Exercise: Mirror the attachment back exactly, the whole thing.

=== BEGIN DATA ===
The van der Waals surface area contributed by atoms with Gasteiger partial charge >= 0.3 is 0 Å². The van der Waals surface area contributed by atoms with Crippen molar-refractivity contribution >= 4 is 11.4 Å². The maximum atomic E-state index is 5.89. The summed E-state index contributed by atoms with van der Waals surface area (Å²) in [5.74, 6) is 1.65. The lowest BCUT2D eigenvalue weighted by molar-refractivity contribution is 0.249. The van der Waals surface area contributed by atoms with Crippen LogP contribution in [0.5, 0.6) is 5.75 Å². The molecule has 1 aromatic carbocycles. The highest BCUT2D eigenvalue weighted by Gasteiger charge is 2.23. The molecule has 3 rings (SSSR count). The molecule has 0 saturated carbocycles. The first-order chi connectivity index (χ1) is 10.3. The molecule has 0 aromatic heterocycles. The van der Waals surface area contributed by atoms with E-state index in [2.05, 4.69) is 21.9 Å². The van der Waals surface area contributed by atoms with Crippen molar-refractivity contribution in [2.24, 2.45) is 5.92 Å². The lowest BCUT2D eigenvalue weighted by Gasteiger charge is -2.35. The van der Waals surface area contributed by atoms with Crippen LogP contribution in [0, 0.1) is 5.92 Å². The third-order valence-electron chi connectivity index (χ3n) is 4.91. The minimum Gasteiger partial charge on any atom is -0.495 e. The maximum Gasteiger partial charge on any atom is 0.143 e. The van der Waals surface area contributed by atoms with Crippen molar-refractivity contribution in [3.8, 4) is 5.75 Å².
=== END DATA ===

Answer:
The van der Waals surface area contributed by atoms with Gasteiger partial charge >= 0.3 is 0 Å². The van der Waals surface area contributed by atoms with Crippen molar-refractivity contribution >= 4 is 11.4 Å². The maximum atomic E-state index is 5.89. The summed E-state index contributed by atoms with van der Waals surface area (Å²) in [5.74, 6) is 1.65. The lowest BCUT2D eigenvalue weighted by molar-refractivity contribution is 0.249. The van der Waals surface area contributed by atoms with Crippen LogP contribution in [0.5, 0.6) is 5.75 Å². The molecule has 1 aromatic carbocycles. The highest BCUT2D eigenvalue weighted by Gasteiger charge is 2.23. The molecule has 3 rings (SSSR count). The molecule has 0 saturated carbocycles. The first-order chi connectivity index (χ1) is 10.3. The molecule has 0 aromatic heterocycles. The van der Waals surface area contributed by atoms with E-state index in [2.05, 4.69) is 21.9 Å². The van der Waals surface area contributed by atoms with Crippen molar-refractivity contribution in [2.24, 2.45) is 5.92 Å². The lowest BCUT2D eigenvalue weighted by Gasteiger charge is -2.35. The van der Waals surface area contributed by atoms with Crippen LogP contribution in [0, 0.1) is 5.92 Å². The third-order valence-electron chi connectivity index (χ3n) is 4.91. The minimum Gasteiger partial charge on any atom is -0.495 e. The maximum Gasteiger partial charge on any atom is 0.143 e. The van der Waals surface area contributed by atoms with Crippen molar-refractivity contribution in [3.8, 4) is 5.75 Å².